The core idea behind it all was spreading technical knowledge and skills, with emphasis on free software, and using that free software for social and political change. This lead to a long discussion about power, privilege, race and gender, and how they interact with tech, education, organizing, and community.

Also, there was pizza.

The event was a great success, and we had a great time. We talked about organizing a similar event for the Bay Area some months from now. You’re all invited.

Posted by Jake on March 26, 2007 10:49 pm

March 23, 2007

Bush Officials Show Glimmerings of Humanity

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Wow, Defense Secretary Robert Gates and Secretary of State Condoleezza Rice are both arguing that the Guantanamo Bay prison camp should be shut down.

Well, okay, the Gitmo prisoners would simply be moved to military prisons inside the US. And the closure wouldn’t be out of kindness, it would be because the prison has become a symbol to the world of American hypocrisy and cruelty. But still, it couldn’t hurt.

Of course, yes-man Attorney General Alberto Gonzales was against the idea, and Dick Cheney cryptically replied “I will consume their still-beating hearts and gain their power!!”

Posted by Jake on March 23, 2007 7:27 am

March 22, 2007

LMB Radio 03-22-07

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LMB Radio 03-22-07

- thanks for the free stuff!
- freEtech vs. Etech
- Iraq war birfday
- soldiers, death and guilt
- support troop mutiny!
- phantom Iraqi forces
- indyradio returns to Oaxaca
- McDonald’s Truth Tour 2007
- US Attorney scandal
- winning hearts and minds with bullets and contempt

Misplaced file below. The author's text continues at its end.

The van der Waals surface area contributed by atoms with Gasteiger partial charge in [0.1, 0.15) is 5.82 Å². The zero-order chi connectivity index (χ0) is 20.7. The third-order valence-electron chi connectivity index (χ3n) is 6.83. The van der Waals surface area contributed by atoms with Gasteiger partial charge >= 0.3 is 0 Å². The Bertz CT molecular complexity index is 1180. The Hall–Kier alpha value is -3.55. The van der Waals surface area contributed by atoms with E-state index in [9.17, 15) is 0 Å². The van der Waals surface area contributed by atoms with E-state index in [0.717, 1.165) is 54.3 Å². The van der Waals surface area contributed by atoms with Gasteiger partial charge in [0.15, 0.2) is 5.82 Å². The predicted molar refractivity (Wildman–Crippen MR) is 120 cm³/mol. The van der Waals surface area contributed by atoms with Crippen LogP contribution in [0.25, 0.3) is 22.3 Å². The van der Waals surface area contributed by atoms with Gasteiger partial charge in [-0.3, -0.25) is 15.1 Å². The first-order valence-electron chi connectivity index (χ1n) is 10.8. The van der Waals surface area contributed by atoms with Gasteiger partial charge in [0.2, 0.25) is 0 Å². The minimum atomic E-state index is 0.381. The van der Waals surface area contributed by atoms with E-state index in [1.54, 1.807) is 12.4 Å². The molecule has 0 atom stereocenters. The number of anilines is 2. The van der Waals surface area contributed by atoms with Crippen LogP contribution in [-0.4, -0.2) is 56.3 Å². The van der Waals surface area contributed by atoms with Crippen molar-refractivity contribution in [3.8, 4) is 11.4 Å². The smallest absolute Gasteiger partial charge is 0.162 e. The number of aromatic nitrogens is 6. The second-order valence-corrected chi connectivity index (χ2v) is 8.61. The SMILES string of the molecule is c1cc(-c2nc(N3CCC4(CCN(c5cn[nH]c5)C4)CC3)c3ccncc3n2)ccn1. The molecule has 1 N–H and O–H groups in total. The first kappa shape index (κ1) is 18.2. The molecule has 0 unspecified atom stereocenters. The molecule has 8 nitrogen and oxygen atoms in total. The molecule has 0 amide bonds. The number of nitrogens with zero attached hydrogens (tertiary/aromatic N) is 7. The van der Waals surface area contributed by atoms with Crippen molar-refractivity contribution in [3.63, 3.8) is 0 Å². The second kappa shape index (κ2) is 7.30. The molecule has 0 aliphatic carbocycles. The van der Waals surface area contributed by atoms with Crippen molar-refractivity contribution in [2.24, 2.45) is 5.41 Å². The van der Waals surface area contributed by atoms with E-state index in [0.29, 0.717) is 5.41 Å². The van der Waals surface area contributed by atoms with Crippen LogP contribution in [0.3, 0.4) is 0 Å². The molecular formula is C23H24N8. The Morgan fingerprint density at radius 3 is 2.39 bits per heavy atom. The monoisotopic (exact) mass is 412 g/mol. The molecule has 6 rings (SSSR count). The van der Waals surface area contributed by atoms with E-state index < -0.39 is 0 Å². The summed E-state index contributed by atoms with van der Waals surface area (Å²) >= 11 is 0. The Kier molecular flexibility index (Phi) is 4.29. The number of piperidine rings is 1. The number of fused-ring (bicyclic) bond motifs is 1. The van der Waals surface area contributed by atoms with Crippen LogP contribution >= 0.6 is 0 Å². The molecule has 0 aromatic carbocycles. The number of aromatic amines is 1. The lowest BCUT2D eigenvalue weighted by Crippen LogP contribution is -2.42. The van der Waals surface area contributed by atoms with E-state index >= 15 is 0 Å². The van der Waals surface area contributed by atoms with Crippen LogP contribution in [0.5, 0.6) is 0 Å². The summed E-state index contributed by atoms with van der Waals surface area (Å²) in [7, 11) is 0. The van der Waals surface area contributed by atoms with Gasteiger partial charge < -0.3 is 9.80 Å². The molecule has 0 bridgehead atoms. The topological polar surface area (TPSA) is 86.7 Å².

Music includes KRS-One, CocoRosie, Paris, Bob Dylan, Mammut, Some Action, Nine Inch Nails, Minsk, Los Villains, The Coup, Beastie Boys, I Can Lick Any Sonofabitch in the House, This Machine Kills, the Stray Cats, the Sugarcubes, and more.

Posted by Jake on March 22, 2007 11:28 pm

Those Huggable Spartans

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Snarky video geeks say “what if a movie studio re-editted the movie 300 for kids?”. Hilarity and puppies ensue.

Posted by Jake on March 22, 2007 9:16 am

March 19, 2007

Happy Deathiversary

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Four years in Iraq, going on Year Five.

Last year, I wrote a pretty comprehensive piece about the Iraq war, stretching from Gulf War I in the early 1990s, through the sanctions and post-9/11 buildup, up to 2006. It’s still pretty accurate, if you up the casualty numbers a bit.

Since then, the most relevant pieces I’ve written were probably this one, about the likely failure of Bush’s “surge” strategy to pacify Iraq, and this one about how the neocons in Washington are already forgetting the war in Iraq to fight a new battle against Iran and the rise of the Shia in the Middle East.